Among states with some form of shop licensing laws are Alabama, Alaska, California, Connecticut, Florida, Hawaii, Illinois, Louisiana, Maine, Maryland, Massachusetts, Michigan, Nevada, New Hampshire, New Jersey, New York, Ohio, Rhode Island, Texas and Utah.
A brief description of each state's licensing program can be found by going to ASA's legislative Web site - www.TakingTheHill.com - and finding the report, "A Status of Shop Licensing." For more information, contact each state or its attorney general's office.
Pointing up the importance of visiting the legislative Web site are some words of a former ASA president, G.W. "Bud" Merwin III, who in the mid-1990s said this about licensing:
"When it comes right down to it, the goals of ASA and the as-yet unreached goals of licensing are strikingly similar - the attainment of high standards, education for technicians, high professional ethics and improving consumer confidence in the industry. The means, of course, differ greatly. Since licensing and its underlying goals are so basic to our industry, it's crucial that ASA members continue to keep up-to-date on the licensing issue."
Interestingly, Merwin's words are just as appropriate today as they were then. And ASA's legislative Web site makes it easy for members to keep abreast of the latest on shop licensing.
It was pointed out that hairstylists must be licensed, as well as physicians, CPAs and many other professionals. During the forum someone asked, "Would you want to take your taxes to an uncertified public accountant?"
The same holds true for vehicle owners. The average cost of a new car is $27,958, according to Comerica Bank. And today's vehicles are sophisticated, computerized machines. Would you want an unqualified technician working on your family car?
Many people assume shops and their workers are licensed. But that's far from true.
In many states, anyone - whether they are qualified or not - can open an automotive repair shop. There is no minimum standard for opening or operating an automotive shop, and there is no minimum standard to qualify and work as an automobile technician.
At least 20 states have some form of automotive repair shop licensing.
Some licensing programs are working very well. A key point, said Elder, is that most successful licensing programs have been industry driven, while those not doing well have been government driven. Also, there must be a partnership between the industry and the licensing authority.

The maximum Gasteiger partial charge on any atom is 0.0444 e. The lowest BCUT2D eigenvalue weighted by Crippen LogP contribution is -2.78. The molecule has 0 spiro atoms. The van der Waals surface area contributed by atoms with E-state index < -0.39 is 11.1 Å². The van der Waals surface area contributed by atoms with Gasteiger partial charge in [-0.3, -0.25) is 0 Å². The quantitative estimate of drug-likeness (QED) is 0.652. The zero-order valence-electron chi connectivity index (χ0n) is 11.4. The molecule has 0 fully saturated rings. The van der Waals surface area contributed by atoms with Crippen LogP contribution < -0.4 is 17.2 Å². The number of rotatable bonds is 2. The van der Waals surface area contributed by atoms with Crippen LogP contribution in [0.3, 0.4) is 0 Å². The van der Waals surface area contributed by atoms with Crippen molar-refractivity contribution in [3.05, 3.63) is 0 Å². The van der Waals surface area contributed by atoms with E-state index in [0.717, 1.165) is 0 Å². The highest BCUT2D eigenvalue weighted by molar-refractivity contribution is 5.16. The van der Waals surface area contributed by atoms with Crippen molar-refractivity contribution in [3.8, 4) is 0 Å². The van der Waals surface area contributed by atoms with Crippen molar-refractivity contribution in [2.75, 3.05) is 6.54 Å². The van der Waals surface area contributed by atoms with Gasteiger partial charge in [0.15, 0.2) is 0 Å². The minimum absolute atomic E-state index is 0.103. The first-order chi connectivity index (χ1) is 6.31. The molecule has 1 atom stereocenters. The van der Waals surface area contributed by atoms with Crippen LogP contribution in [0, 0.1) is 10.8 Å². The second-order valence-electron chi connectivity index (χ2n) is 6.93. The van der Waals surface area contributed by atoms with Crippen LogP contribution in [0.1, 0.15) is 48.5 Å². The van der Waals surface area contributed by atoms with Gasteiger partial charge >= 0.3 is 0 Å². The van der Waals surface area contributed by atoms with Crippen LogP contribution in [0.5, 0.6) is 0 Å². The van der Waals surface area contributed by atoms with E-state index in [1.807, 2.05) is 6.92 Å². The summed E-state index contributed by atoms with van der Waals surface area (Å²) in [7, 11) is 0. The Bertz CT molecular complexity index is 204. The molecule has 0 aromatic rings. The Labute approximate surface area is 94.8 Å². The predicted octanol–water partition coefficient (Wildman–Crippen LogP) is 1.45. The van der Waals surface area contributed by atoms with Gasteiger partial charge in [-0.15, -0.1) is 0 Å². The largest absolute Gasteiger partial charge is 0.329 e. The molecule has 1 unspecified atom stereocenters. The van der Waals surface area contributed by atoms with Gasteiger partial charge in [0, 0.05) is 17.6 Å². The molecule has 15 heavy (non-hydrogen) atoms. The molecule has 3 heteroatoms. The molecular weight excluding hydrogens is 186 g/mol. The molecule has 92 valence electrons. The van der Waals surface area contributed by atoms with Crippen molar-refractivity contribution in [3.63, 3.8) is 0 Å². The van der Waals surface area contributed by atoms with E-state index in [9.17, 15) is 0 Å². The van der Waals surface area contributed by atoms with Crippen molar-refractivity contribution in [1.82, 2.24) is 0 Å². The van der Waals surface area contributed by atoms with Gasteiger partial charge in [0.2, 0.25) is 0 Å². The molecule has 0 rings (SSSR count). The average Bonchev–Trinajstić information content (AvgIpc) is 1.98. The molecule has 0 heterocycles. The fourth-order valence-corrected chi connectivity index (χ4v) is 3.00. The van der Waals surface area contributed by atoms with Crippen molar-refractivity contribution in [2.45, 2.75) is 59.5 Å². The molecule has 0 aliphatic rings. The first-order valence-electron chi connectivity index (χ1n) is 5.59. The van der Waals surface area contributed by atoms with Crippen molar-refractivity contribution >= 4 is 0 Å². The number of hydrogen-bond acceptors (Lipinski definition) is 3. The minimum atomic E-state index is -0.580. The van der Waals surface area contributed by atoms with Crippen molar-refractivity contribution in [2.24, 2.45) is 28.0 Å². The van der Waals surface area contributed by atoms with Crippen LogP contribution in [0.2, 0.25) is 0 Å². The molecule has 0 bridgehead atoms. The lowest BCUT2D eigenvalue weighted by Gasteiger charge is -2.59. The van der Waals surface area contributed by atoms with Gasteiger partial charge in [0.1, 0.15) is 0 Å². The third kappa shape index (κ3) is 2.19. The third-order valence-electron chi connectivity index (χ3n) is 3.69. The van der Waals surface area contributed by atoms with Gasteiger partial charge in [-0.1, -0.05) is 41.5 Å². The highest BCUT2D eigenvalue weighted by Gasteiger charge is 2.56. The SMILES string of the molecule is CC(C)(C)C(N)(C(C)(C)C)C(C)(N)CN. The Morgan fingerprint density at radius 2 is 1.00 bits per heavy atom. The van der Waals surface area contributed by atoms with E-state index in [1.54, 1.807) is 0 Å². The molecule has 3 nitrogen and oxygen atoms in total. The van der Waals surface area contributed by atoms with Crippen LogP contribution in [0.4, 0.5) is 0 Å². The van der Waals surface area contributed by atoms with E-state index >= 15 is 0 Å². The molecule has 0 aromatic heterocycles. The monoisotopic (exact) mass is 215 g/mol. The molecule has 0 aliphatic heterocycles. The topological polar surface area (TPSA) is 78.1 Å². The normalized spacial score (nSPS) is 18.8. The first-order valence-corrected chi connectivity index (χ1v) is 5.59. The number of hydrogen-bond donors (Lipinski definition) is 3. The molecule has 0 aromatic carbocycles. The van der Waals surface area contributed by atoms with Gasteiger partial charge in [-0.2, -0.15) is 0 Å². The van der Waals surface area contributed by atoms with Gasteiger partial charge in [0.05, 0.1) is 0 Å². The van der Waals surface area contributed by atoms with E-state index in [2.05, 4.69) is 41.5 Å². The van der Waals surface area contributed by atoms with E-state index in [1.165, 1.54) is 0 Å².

The panelists agreed that there must be strict enforcement for a licensing program to be successful.
The panelists made many more important points. Their presentations and podcast are available on ASA's legislative Web site, www.TakingTheHill.com.
Also available on the Web site is a report prepared by ASA: "A Status of Shop Licensing."
The more members know about shop licensing, the more they will realize the value licensing can bring to the industry, said Robert L. Redding Jr., ASA's representative in the nation's capital.
As indicated above, ASA supports shop licensing mainly by providing the information and guidelines members need to make good decisions in their respective states. On multiple occasions over the years, ASA has assembled repairers from around the country to review licensing statutes and proposals. The latest in that effort was the forum in November.
In 2002, a shop licensing subcommittee comprised of mechanical and collision members met to develop guidelines for considering shop licensing legislation. Today, ASA's Mechanical Division shop licensing subcommittee is continuing that effort. The guidelines are available for states with an interest in pursuing shop licensing legislation.
Also part of ASA's ongoing effort is the vast array of shop licensing information available on the legislative Web site. Members are urged to visit the legislative Web site and take advantage of all the information that is available.